There’s something you need to think about before you get in the car today

In April 2016 alone, 116 people were killed in traffic accidents on Australia’s roads, according to the Department of Infrastructure and Regional

In April 2016 alone, 116 people were killed in traffic accidents on Australia’s roads, according to the Department of Infrastructure and Regional Development. The total deaths in this quarter is 17.6% higher than what it was last year. The vast majority of these people were drivers, passengers, or motorbike riders, rounded off by pedestrians and bicyclists. The age group with the highest fatalities was the 40 to 74 year old, covering over 25% of the total fatalities. Each of these people had family and friends who grieve their loss, every day.

When thinking about road safety, there’s no single solution that exists to reduce trauma and fatalities on roads. But that doesn’t mean we can’t try. What if we could make the effort to try and have zero fatalities for just one day a year? That was the logic with which Fatality Free Friday was born. Since its inception in 2007, the Fatality Free Friday campaign has successfully fostered community ownership, complex road safety issues and encourages those who can make a significant difference in reducing road trauma. This campaign is now a nationally recognised road safety program, with a message that motorists should consider not just today – but every time they use the road, every day of the year.

Last year’s Fatality Free Friday event was a great success nationally. To date over 130,000 road safety pledges have been signed, and this number is just growing. This year, the focus of the campaign is to raise awareness regarding driving under the influence of drugs – illicit and prescription.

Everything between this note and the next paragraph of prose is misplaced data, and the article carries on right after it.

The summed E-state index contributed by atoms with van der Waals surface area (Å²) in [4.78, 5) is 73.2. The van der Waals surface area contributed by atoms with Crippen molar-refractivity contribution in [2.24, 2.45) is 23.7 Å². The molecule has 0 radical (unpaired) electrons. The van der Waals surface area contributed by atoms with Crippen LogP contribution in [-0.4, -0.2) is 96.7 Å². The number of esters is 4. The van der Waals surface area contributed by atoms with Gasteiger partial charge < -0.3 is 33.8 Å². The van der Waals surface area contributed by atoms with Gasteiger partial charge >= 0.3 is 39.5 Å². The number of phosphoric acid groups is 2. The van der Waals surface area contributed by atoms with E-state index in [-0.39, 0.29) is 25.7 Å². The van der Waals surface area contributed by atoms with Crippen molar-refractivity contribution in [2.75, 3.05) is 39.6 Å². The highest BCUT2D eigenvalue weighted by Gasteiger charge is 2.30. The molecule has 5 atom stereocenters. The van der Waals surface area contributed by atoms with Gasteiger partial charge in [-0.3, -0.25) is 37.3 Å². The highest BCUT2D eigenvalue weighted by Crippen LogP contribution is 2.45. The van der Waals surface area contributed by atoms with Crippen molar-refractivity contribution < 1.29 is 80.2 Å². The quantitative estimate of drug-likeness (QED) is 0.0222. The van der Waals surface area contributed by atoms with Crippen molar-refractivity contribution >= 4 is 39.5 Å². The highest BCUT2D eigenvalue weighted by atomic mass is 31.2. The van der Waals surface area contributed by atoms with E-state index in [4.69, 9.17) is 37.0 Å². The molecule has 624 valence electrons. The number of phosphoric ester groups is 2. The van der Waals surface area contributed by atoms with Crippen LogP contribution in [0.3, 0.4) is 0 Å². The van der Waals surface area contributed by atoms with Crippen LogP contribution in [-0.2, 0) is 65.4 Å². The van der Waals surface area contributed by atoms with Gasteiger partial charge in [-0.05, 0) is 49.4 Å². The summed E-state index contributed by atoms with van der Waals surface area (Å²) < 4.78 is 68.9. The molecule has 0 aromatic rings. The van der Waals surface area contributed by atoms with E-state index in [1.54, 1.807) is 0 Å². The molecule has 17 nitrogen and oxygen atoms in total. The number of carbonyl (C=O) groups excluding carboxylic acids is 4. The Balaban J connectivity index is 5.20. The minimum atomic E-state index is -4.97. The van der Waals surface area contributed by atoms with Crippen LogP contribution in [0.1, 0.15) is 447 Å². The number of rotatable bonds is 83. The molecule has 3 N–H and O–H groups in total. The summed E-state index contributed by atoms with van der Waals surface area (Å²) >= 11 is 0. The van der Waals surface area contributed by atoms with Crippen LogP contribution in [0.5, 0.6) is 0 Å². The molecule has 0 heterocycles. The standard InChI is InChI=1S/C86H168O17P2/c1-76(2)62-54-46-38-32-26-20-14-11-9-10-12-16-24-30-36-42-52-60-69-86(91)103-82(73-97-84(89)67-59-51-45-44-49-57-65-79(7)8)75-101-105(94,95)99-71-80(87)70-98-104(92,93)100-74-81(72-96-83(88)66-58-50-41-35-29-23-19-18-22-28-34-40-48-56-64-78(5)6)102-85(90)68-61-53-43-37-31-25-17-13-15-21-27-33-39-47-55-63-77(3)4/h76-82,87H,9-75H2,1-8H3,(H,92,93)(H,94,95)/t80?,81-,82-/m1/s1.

As today is Fatality Free Friday, here are some ideas for you and your loved ones to keep in mind, to ensure the goal of zero fatalities is met:

  • Driving lessons: Fatality Free Friday founder and Australian Road Safety Foundation CEO, Russell White, suggests refresher driving lessons – especially if it’s been a while since you last went on a drive.
  • Keep a safe distance: The ideal following distance is one that keeps a 2 second gap between you and the car in front of you. Any closer will be considered tailgating.
  • Stay focused on the road: Russell also discusses how it’s important to stay focused on the road. He says, “When getting your prescriptions filled out, always remember to ask your chemist if the medication would cause drowsiness, so you know if you need to avoid driving.”
  • Scan the road ahead: Sometimes, a car can come out from nowhere, and not scanning the road ahead can result in serious road trauma.
  • Always be fit to drive: Russell says it is important to be absolutely healthy before you take your place behind the wheel. Go for regular health checks, and get your eyes examined too.
  • Drive to suit the conditions: If the traffic on the roads is overwhelming, or the weather conditions are making it hard to drive, always choose to wait to put the keys in the ignition. There is no rush, and you need to be completely comfortable when you get on the road.

What is your pledge on Fatality Free Friday?